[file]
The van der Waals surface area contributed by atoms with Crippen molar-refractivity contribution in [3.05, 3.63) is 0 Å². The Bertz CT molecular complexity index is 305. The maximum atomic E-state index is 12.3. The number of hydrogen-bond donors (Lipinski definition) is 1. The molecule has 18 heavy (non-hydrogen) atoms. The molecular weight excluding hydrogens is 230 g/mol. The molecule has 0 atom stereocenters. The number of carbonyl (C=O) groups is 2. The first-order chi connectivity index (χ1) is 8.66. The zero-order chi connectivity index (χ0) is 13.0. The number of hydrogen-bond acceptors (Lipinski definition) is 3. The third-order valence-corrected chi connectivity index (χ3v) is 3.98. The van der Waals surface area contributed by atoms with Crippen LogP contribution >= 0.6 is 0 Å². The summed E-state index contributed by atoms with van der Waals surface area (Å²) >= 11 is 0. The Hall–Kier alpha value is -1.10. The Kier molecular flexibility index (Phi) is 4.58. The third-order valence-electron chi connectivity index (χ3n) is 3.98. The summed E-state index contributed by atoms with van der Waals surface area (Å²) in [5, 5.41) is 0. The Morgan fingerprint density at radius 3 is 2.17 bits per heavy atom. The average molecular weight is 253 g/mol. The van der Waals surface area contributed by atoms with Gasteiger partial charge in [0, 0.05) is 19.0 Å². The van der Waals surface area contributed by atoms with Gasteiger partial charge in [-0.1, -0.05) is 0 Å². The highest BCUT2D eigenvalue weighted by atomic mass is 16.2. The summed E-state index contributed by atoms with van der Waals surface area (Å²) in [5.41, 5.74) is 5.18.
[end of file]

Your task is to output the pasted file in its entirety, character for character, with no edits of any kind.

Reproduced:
The van der Waals surface area contributed by atoms with Crippen molar-refractivity contribution in [3.05, 3.63) is 0 Å². The Bertz CT molecular complexity index is 305. The maximum atomic E-state index is 12.3. The number of hydrogen-bond donors (Lipinski definition) is 1. The molecule has 18 heavy (non-hydrogen) atoms. The molecular weight excluding hydrogens is 230 g/mol. The molecule has 0 atom stereocenters. The number of carbonyl (C=O) groups is 2. The first-order chi connectivity index (χ1) is 8.66. The zero-order chi connectivity index (χ0) is 13.0. The number of hydrogen-bond acceptors (Lipinski definition) is 3. The third-order valence-corrected chi connectivity index (χ3v) is 3.98. The van der Waals surface area contributed by atoms with Crippen LogP contribution >= 0.6 is 0 Å². The summed E-state index contributed by atoms with van der Waals surface area (Å²) >= 11 is 0. The Hall–Kier alpha value is -1.10. The Kier molecular flexibility index (Phi) is 4.58. The third-order valence-electron chi connectivity index (χ3n) is 3.98. The summed E-state index contributed by atoms with van der Waals surface area (Å²) in [5, 5.41) is 0. The Morgan fingerprint density at radius 3 is 2.17 bits per heavy atom. The average molecular weight is 253 g/mol. The van der Waals surface area contributed by atoms with Gasteiger partial charge in [0, 0.05) is 19.0 Å². The van der Waals surface area contributed by atoms with Gasteiger partial charge in [-0.1, -0.05) is 0 Å². The highest BCUT2D eigenvalue weighted by atomic mass is 16.2. The summed E-state index contributed by atoms with van der Waals surface area (Å²) in [5.41, 5.74) is 5.18.